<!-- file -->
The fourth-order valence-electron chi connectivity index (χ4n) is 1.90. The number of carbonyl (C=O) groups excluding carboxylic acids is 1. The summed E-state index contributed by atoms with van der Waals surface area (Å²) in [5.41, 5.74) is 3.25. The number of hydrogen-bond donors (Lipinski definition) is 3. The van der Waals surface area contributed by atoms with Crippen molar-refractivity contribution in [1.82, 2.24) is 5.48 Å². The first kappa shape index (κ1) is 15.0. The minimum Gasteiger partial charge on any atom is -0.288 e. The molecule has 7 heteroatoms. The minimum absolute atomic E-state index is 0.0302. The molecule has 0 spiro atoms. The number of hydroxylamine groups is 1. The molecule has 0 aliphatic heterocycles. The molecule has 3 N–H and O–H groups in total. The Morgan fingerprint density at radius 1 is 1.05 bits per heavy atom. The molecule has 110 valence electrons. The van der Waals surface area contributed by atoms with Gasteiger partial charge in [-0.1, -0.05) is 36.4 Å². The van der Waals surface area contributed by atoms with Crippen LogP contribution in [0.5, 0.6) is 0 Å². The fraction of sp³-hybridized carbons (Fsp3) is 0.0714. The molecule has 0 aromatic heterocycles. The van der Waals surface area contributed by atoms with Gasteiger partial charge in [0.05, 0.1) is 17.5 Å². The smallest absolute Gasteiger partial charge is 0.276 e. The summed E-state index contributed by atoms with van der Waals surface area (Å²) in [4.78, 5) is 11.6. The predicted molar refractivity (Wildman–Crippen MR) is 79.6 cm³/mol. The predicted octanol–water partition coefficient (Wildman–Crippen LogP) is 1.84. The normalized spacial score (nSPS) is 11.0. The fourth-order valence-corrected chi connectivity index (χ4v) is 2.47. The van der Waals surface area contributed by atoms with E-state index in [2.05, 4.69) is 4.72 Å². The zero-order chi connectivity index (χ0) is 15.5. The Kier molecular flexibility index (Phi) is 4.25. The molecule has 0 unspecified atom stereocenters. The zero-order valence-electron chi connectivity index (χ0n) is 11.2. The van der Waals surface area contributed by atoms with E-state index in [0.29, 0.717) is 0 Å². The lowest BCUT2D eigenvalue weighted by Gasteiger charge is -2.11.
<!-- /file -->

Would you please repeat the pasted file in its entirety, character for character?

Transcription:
The fourth-order valence-electron chi connectivity index (χ4n) is 1.90. The number of carbonyl (C=O) groups excluding carboxylic acids is 1. The summed E-state index contributed by atoms with van der Waals surface area (Å²) in [5.41, 5.74) is 3.25. The number of hydrogen-bond donors (Lipinski definition) is 3. The van der Waals surface area contributed by atoms with Crippen molar-refractivity contribution in [1.82, 2.24) is 5.48 Å². The first kappa shape index (κ1) is 15.0. The minimum Gasteiger partial charge on any atom is -0.288 e. The molecule has 7 heteroatoms. The minimum absolute atomic E-state index is 0.0302. The molecule has 0 spiro atoms. The number of hydroxylamine groups is 1. The molecule has 0 aliphatic heterocycles. The molecule has 3 N–H and O–H groups in total. The Morgan fingerprint density at radius 1 is 1.05 bits per heavy atom. The molecule has 110 valence electrons. The van der Waals surface area contributed by atoms with Gasteiger partial charge in [-0.1, -0.05) is 36.4 Å². The van der Waals surface area contributed by atoms with Crippen LogP contribution in [0.5, 0.6) is 0 Å². The fraction of sp³-hybridized carbons (Fsp3) is 0.0714. The molecule has 0 aromatic heterocycles. The van der Waals surface area contributed by atoms with Gasteiger partial charge in [0.05, 0.1) is 17.5 Å². The smallest absolute Gasteiger partial charge is 0.276 e. The summed E-state index contributed by atoms with van der Waals surface area (Å²) in [4.78, 5) is 11.6. The predicted molar refractivity (Wildman–Crippen MR) is 79.6 cm³/mol. The predicted octanol–water partition coefficient (Wildman–Crippen LogP) is 1.84. The normalized spacial score (nSPS) is 11.0. The fourth-order valence-corrected chi connectivity index (χ4v) is 2.47. The van der Waals surface area contributed by atoms with E-state index in [2.05, 4.69) is 4.72 Å². The zero-order chi connectivity index (χ0) is 15.5. The Kier molecular flexibility index (Phi) is 4.25. The molecule has 0 unspecified atom stereocenters. The zero-order valence-electron chi connectivity index (χ0n) is 11.2. The van der Waals surface area contributed by atoms with E-state index in [0.29, 0.717) is 0 Å². The lowest BCUT2D eigenvalue weighted by Gasteiger charge is -2.11.